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Source: Al-Monitor

Sep 3, 2023

Saudi Arabia, UAE, Iran give BRICS economic boost, but won’t rival US leadership

Tangible economic benefits may be some distance away, experts say, but the symbolic benefit is joining an alliance separate from, or opposed to, Western interests.

By Sabena Siddiqui

The BRICS group of five emerging economies has offered membership to six more countries during its annual summit in Johannesburg this month. If they accept, Saudi Arabia, the United Arab Emirates (UAE), Iran and Egypt would become the first countries in the Middle East and North Africa to join the bloc, alongside Ethiopia and Argentina, as soon as January.  

Comprising Brazil, Russia, India, China and South Africa, the group represents 40% of the global population and a quarter of the global gross domestic product, but it has not moved in any set direction as drastic differences prevail in the economies of its members.  

More complicated than it looks

Michael Tanchum, nonresident fellow at the Middle East Institute, told Al-Monitor that BRICS has created an international public forum for dissatisfaction with the West and the United States in particular. But, he added, "It has yet to become an institutional force for an alternative economic or security order.” 

In the 14 years since it was created, BRICS’ only major achievement has been the establishment of the New Development Bank, also known as the BRICS Bank. Having added Bangladesh, Egypt and the UAE among its shareholders along with the BRICS members, the multilateral development bank has around $50 billion available, and it has approved loans of nearly $30 billion since its launch in 2014. 

Escaping sanctions became a uniting factor for BRICS, and one of the main reasons for expansion. The plan accelerated after Western sanctions on Russia following its invasion of Ukraine. 

Adding Iran makes sense as it is also hit by sanctions. Roberto Neccia, former diplomat in Tehran and researcher on Iran, told Al-Monitor, "At the moment, the symbolism associated with the initiative is more important than its actual implementation.”

It is premature to assess any concrete benefits for Iran, he said, but "the Iranian circle around [Iranian Supreme Leader Ayatollah Ali] Khamenei sees the membership as an important component of the strategy of forming political and economic alliances not aligned with a US-led axis.”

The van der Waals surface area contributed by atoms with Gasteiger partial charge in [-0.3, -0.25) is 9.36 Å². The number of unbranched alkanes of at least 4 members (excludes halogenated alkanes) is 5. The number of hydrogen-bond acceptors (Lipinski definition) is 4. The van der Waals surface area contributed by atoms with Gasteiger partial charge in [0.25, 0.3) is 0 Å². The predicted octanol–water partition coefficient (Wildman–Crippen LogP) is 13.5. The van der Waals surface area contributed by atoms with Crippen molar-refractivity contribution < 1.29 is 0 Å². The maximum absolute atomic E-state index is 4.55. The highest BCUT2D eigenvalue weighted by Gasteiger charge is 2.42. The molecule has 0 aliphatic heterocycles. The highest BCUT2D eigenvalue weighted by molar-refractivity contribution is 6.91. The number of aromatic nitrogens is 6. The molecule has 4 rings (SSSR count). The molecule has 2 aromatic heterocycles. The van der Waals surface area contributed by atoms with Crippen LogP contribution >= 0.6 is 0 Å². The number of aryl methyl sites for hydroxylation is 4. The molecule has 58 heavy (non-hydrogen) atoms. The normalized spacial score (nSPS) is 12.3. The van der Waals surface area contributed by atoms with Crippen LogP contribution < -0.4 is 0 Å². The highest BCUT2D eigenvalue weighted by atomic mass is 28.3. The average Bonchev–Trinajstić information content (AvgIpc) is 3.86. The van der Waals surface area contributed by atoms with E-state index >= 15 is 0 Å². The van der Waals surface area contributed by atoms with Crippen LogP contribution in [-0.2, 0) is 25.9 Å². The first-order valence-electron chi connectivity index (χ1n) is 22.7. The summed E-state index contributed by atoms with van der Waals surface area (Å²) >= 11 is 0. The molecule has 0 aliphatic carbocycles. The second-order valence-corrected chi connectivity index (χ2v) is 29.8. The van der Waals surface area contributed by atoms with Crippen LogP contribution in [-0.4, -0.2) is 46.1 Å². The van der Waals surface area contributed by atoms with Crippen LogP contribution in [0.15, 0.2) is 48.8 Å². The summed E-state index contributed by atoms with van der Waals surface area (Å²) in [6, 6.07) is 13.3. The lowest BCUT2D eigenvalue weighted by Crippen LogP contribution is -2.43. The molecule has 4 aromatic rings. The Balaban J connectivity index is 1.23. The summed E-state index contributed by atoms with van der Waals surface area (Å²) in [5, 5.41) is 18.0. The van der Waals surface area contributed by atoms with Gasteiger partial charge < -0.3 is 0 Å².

Dollar in trouble?

In addition, BRICS has been trying to bring about the end of dollarization for a decade. However, even their attempts to launch a common BRICS currency hit major roadblocks, as around 88% of international transactions continue to be conducted in dollars and 58% of global foreign exchange reserves remain in US dollars. 

Consequently, Russia, China and Brazil have turned to non-dollar currencies for cross-border transactions and tried to shift currency reserves from the dollar into gold.  

If Saudi Arabia and UAE, the largest energy producers in the Middle East, join BRICS, the bloc’s upgraded economic clout might improve its chances of deploying alternative currencies.  

But Tanchum noted, “BRICS membership offers little new economic benefit from China that was not readily available to Iran, Egypt, Saudi Arabia or the UAE. The currencies of Saudi Arabia and the UAE are currently pegged to the US dollar.” 

Riyadh is awaiting further details on membership requirements. However, Sebastian Sons, senior researcher at CARPO in Bonn, told Al-Monitor, “For both the UAE and Saudi Arabia, the potential BRICS membership provides an excellent opportunity to diversify their economic and political partnerships. In this regard, they aim to enhance cooperation with non-Western partners such as India or Brazil.

Furthermore, their relations to China will further intensify not only on an economic but also on a political level. I wouldn’t be surprised if Saudi Arabia would join the Shanghai Cooperation Council soon.” 

Divergent foreign policy goals and a lack of cohesion among its members have troubled BRICS. Though decisions are taken with consensus, there is no official website or proper mechanism, and each country has autonomy to determine its own course of conduct. Two of the founding members China and India are in opposite geopolitical alignment and have ongoing disputes over shared borders.  

Boosts Iranian-Saudi reconciliation

Even if Egypt and Argentina decide to join, they both happen to be the top two largest debtors of the International Monetary Fund, while prospective new members Iran and Saudi Arabia only recently restored diplomatic relations.  

“The normalization of ties with Saudi Arabia through Beijing is part of Tehran’s policy to overcome diplomatic isolation,” Neccia noted.

Nevertheless, Sons feels that BRICS could strengthen the diplomatic reconciliation between Iran and Saudi Arabia in an economic direction. "The potential BRICS participation could become a significant game changer in the Iranian-Saudi relationship as it might be transformed from a rather tactical to a strategic cooperation model,” he said.

Finally, as Tanchum pointed out, “In the short term, Riyadh and Abu Dhabi are looking to Beijing as an alternative to Washington."

While Beijing is willing to play its role to diminish US influence in the region and elevate its own, he argued that China’s priority to broker a balance between Saudi Arabia, the UAE and Iran without becoming a security provider.

Still last month, China and the UAE announced their first-ever joint fighter military drills, in a move that is set to boost Beijing's defense ties in the Gulf region.

Last week, The Wall Street Journal report that Saudi Arabia is mulling a Chinese bid to build its nuclear program, a move that adds another dimension to China's expansion in the Middle East. 

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